8 2.1 Comments Consider social factors  Example- representing deaf and hard of hearing clients  Wide range of identity among deaf and hard of hearing community  Some deaf people communicate by speaking and lipreading, while others use American Sign Language – which can result in distinct life experiences and attitudes 8

9 2.1 Comments Social Factors continued Be aware of cultural differences Societal factor: many deaf persons graduate from high school reading at a fourth grade reading level Will need assistance in breaking down legal terminology Ex. - Be sure not to simply read settlement agreement – language may be too advanced. Instead, break down what it means. 9

10 Rule 1.6 Confidentiality “A lawyer shall not reveal information relating to the representation of a client unless the client gives informed consent…” Discuss with client before revealing information Frequently, clients with disabilities have information about them shared without consent, such as to a family member Hidden disabilities: clients with hidden disabilities may want to keep their disability confidential Others may want to keep disability related information confidential, even if disability is obvious 10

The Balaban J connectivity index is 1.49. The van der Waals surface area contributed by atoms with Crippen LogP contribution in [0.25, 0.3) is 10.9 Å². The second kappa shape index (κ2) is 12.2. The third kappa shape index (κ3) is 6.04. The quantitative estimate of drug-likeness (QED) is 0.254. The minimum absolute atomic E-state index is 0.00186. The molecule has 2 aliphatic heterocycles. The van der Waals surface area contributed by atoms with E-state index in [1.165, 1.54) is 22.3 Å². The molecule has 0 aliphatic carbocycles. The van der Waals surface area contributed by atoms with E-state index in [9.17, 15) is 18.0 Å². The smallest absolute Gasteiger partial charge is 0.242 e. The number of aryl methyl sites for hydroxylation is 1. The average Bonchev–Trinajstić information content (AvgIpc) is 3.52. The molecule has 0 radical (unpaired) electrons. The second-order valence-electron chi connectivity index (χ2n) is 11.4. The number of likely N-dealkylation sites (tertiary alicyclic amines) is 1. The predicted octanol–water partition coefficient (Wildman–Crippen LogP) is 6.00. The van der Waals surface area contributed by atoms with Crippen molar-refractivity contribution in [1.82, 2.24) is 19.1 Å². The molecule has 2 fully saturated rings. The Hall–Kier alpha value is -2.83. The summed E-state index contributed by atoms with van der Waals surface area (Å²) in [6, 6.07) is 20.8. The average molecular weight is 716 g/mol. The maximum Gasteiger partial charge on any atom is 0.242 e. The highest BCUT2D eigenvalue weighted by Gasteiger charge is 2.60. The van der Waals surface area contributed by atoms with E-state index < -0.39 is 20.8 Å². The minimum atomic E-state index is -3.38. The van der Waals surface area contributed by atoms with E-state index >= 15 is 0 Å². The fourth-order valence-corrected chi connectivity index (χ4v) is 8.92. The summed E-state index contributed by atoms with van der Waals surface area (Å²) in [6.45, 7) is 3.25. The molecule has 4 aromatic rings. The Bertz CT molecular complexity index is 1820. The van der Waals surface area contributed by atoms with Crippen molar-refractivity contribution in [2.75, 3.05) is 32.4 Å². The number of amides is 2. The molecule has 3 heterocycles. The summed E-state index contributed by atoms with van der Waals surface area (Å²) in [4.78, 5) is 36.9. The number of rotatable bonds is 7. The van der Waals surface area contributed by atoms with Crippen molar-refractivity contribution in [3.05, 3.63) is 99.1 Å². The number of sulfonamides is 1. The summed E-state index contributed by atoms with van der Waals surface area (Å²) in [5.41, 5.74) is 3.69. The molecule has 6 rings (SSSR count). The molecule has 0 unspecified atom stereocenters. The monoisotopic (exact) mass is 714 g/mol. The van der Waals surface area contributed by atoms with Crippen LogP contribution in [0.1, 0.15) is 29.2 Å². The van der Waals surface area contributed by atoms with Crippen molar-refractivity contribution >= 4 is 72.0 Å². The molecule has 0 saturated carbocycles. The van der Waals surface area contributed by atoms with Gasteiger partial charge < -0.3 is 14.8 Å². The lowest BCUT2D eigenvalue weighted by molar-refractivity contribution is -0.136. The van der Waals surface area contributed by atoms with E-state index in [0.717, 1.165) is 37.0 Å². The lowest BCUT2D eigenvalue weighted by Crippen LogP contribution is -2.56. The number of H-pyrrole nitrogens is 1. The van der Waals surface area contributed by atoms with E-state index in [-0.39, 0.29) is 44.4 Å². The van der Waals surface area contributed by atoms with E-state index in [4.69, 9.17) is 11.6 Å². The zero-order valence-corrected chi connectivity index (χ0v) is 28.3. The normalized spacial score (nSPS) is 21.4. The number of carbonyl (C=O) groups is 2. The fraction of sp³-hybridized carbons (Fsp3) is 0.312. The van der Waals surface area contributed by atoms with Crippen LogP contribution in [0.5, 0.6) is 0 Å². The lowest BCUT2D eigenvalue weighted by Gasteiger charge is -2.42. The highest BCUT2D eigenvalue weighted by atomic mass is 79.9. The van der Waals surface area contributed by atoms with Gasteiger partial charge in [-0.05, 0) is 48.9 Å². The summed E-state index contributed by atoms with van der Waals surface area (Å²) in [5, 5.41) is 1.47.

11 Rule 1.4 Communication: Obtaining Informed Consent “A lawyer shall promptly inform the client of any decision or circumstance with respect to which the client’s informed consent…is required…” Ex: Explain important provisions in legal documents If a client has minimal language, use appropriate accommodations and review the agreement to ensure that you have informed consent If client has visual impairment, provide document in accessible format, read document 11

12 Rule 5.3 Responsibilities Regarding Non Lawyer Assistants With respect to a nonlawyer employed or retained by or associated with a lawyer: (a)A…lawyer…shall make reasonable efforts to ensure…that the person’s conduct is compatible with the professional obligations of the lawyer; (b)A lawyer having direct supervisory authority over the nonlawyer shall make reasonable efforts to ensure that the person’s conduct is compatible with the professional obligations of the lawyer 12

13 Rule 5.3 Comments Comments define assistants as: secretaries, investigators, law student interns, paraprofessionals Assistants, whether employees or independent contractors act for the lawyer in rendition of the lawyer’s professional services 13